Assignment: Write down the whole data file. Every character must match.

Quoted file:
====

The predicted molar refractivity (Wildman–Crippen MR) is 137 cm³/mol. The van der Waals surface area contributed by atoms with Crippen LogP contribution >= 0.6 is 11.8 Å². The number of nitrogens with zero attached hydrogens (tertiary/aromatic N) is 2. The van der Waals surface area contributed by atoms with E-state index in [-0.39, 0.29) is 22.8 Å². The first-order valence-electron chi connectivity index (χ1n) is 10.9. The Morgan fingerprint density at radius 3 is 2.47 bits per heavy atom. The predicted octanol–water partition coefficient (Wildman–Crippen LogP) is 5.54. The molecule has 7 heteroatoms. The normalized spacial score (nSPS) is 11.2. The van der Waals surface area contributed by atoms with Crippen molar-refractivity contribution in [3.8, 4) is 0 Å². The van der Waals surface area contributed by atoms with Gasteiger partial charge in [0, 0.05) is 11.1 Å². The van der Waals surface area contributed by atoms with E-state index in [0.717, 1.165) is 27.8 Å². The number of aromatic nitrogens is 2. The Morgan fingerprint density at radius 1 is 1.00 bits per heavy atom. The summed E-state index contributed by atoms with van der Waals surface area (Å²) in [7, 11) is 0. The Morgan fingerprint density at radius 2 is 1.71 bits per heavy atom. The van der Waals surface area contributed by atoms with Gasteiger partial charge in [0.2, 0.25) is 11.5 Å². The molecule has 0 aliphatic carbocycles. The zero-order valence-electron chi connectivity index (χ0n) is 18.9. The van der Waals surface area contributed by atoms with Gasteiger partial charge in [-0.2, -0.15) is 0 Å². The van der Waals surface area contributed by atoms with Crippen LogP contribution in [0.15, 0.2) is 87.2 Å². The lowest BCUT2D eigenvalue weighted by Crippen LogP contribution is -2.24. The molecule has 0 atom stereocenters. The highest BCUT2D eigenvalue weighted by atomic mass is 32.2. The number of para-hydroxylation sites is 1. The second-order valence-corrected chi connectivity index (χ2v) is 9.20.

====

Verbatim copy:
The predicted molar refractivity (Wildman–Crippen MR) is 137 cm³/mol. The van der Waals surface area contributed by atoms with Crippen LogP contribution >= 0.6 is 11.8 Å². The number of nitrogens with zero attached hydrogens (tertiary/aromatic N) is 2. The van der Waals surface area contributed by atoms with E-state index in [-0.39, 0.29) is 22.8 Å². The first-order valence-electron chi connectivity index (χ1n) is 10.9. The Morgan fingerprint density at radius 3 is 2.47 bits per heavy atom. The predicted octanol–water partition coefficient (Wildman–Crippen LogP) is 5.54. The molecule has 7 heteroatoms. The normalized spacial score (nSPS) is 11.2. The van der Waals surface area contributed by atoms with Crippen molar-refractivity contribution in [3.8, 4) is 0 Å². The van der Waals surface area contributed by atoms with Gasteiger partial charge in [0, 0.05) is 11.1 Å². The van der Waals surface area contributed by atoms with E-state index in [0.717, 1.165) is 27.8 Å². The number of aromatic nitrogens is 2. The Morgan fingerprint density at radius 1 is 1.00 bits per heavy atom. The summed E-state index contributed by atoms with van der Waals surface area (Å²) in [7, 11) is 0. The Morgan fingerprint density at radius 2 is 1.71 bits per heavy atom. The van der Waals surface area contributed by atoms with Gasteiger partial charge in [0.2, 0.25) is 11.5 Å². The molecule has 0 aliphatic carbocycles. The zero-order valence-electron chi connectivity index (χ0n) is 18.9. The van der Waals surface area contributed by atoms with Gasteiger partial charge in [-0.2, -0.15) is 0 Å². The van der Waals surface area contributed by atoms with Crippen LogP contribution in [0.15, 0.2) is 87.2 Å². The lowest BCUT2D eigenvalue weighted by Crippen LogP contribution is -2.24. The molecule has 0 atom stereocenters. The highest BCUT2D eigenvalue weighted by atomic mass is 32.2. The number of para-hydroxylation sites is 1. The second-order valence-corrected chi connectivity index (χ2v) is 9.20.